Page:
Fire on the mountains on a cloudy day
This afternoon, the NE horizon of Tucson looked like this:
--my first time seeing a mountainside on fire...
...but then, after being informed, it wasn't as dramatic as I'd thought;
it's a controlled burn--the Forest Service's 'prescriptive fire' is a preventive measure--getting rid of dried-out undergrowth so that it doesn't later become tinder that might ignite and become a truly destructive wildfire later on...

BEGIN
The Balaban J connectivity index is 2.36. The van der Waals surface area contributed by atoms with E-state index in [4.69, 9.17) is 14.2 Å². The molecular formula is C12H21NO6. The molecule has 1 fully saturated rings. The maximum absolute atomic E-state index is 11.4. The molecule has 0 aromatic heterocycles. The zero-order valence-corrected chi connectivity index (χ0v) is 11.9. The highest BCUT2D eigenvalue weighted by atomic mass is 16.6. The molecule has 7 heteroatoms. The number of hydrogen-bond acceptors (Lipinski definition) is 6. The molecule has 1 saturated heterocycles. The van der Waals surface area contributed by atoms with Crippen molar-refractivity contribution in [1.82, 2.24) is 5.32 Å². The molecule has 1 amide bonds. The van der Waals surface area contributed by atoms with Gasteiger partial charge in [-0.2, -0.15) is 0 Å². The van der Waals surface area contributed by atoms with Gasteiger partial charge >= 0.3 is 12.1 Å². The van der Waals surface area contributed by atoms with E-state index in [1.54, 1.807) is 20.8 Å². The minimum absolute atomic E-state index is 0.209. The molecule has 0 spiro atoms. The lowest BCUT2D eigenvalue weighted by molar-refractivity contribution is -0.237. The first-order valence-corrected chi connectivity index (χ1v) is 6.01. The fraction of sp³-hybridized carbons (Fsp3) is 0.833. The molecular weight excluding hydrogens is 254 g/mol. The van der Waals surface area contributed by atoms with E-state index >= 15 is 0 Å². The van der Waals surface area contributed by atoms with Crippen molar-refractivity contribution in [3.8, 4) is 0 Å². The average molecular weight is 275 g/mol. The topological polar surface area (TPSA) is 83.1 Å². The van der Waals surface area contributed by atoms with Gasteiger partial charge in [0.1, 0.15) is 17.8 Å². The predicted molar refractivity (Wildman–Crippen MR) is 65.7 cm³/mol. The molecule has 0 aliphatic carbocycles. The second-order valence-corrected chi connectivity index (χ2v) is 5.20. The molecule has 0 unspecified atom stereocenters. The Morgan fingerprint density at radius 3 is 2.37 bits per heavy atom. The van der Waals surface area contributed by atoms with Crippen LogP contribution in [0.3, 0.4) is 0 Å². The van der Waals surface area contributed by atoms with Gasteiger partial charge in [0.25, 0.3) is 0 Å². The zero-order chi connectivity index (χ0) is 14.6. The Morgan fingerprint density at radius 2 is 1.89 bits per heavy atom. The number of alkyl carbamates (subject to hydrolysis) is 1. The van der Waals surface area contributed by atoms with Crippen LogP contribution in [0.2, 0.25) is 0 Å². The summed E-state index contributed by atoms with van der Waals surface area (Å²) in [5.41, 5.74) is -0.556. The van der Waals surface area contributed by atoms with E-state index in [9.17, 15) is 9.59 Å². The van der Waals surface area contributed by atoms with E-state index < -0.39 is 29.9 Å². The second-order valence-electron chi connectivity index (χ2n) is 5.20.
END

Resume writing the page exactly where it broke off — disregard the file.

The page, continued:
Still, several thousand acres burning is impressive:
Officially, this is the "Agua Caliente-Reddington Pass" fire.
What can be surprising, too, is the predominant color of this desert--as you can see, it's green!
Most of the trees in this semi-rural/suburban landscape are native, drought-tolerant species such as mesquite and palo verde.
The Sonoran is no Sahara...
It was unseasonably overcast today, too--even 'spittling' a few rain drops--strange contrast with the smoky mountains...(The first 100-degree-day is supposed to arrive by the middle of next week.)
To put it in scale with the rest of Tucson's horizon, here is a panorama, from the central Santa Catalina mountains, on the north (on the left) all the way to the smoke around Reddington Pass, (on the right).
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